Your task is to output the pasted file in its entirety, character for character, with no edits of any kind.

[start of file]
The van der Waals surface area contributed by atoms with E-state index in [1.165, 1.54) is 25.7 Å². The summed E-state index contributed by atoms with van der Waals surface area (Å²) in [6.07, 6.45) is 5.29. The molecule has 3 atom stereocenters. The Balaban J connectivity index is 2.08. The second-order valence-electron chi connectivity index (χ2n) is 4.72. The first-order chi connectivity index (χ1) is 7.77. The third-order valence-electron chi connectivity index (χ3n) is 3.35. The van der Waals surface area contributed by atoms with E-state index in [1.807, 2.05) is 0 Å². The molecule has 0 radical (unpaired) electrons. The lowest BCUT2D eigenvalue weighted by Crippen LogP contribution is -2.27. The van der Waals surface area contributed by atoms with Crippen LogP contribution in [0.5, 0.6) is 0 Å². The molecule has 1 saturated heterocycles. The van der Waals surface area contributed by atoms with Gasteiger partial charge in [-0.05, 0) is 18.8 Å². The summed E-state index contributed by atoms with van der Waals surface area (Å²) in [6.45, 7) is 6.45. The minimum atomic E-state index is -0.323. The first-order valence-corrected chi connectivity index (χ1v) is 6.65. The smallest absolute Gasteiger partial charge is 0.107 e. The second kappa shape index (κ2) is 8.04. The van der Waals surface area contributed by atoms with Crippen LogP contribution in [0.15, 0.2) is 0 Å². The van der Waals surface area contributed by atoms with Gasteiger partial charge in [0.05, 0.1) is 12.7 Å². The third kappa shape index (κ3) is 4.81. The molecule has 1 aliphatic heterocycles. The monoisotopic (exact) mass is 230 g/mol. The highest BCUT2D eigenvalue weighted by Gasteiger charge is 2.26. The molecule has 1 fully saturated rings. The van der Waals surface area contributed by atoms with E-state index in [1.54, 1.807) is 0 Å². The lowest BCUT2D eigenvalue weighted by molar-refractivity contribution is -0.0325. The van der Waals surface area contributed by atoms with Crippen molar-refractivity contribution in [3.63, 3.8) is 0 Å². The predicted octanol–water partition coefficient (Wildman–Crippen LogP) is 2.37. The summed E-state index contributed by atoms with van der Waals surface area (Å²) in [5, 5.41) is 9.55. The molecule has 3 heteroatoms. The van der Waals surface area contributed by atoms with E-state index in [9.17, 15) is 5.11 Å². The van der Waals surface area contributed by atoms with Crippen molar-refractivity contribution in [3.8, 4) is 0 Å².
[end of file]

The van der Waals surface area contributed by atoms with E-state index in [1.165, 1.54) is 25.7 Å². The summed E-state index contributed by atoms with van der Waals surface area (Å²) in [6.07, 6.45) is 5.29. The molecule has 3 atom stereocenters. The Balaban J connectivity index is 2.08. The second-order valence-electron chi connectivity index (χ2n) is 4.72. The first-order chi connectivity index (χ1) is 7.77. The third-order valence-electron chi connectivity index (χ3n) is 3.35. The van der Waals surface area contributed by atoms with E-state index in [1.807, 2.05) is 0 Å². The molecule has 0 radical (unpaired) electrons. The lowest BCUT2D eigenvalue weighted by Crippen LogP contribution is -2.27. The van der Waals surface area contributed by atoms with Crippen LogP contribution in [0.5, 0.6) is 0 Å². The molecule has 1 saturated heterocycles. The van der Waals surface area contributed by atoms with Gasteiger partial charge in [-0.05, 0) is 18.8 Å². The summed E-state index contributed by atoms with van der Waals surface area (Å²) in [6.45, 7) is 6.45. The minimum atomic E-state index is -0.323. The first-order valence-corrected chi connectivity index (χ1v) is 6.65. The smallest absolute Gasteiger partial charge is 0.107 e. The second kappa shape index (κ2) is 8.04. The van der Waals surface area contributed by atoms with Crippen LogP contribution in [0.15, 0.2) is 0 Å². The van der Waals surface area contributed by atoms with Gasteiger partial charge in [0.05, 0.1) is 12.7 Å². The third kappa shape index (κ3) is 4.81. The molecule has 1 aliphatic heterocycles. The monoisotopic (exact) mass is 230 g/mol. The highest BCUT2D eigenvalue weighted by Gasteiger charge is 2.26. The molecule has 1 fully saturated rings. The van der Waals surface area contributed by atoms with E-state index in [1.54, 1.807) is 0 Å². The lowest BCUT2D eigenvalue weighted by molar-refractivity contribution is -0.0325. The van der Waals surface area contributed by atoms with Crippen molar-refractivity contribution in [3.63, 3.8) is 0 Å². The predicted octanol–water partition coefficient (Wildman–Crippen LogP) is 2.37. The summed E-state index contributed by atoms with van der Waals surface area (Å²) in [5, 5.41) is 9.55. The molecule has 3 heteroatoms. The van der Waals surface area contributed by atoms with E-state index in [9.17, 15) is 5.11 Å². The van der Waals surface area contributed by atoms with Crippen molar-refractivity contribution in [3.8, 4) is 0 Å².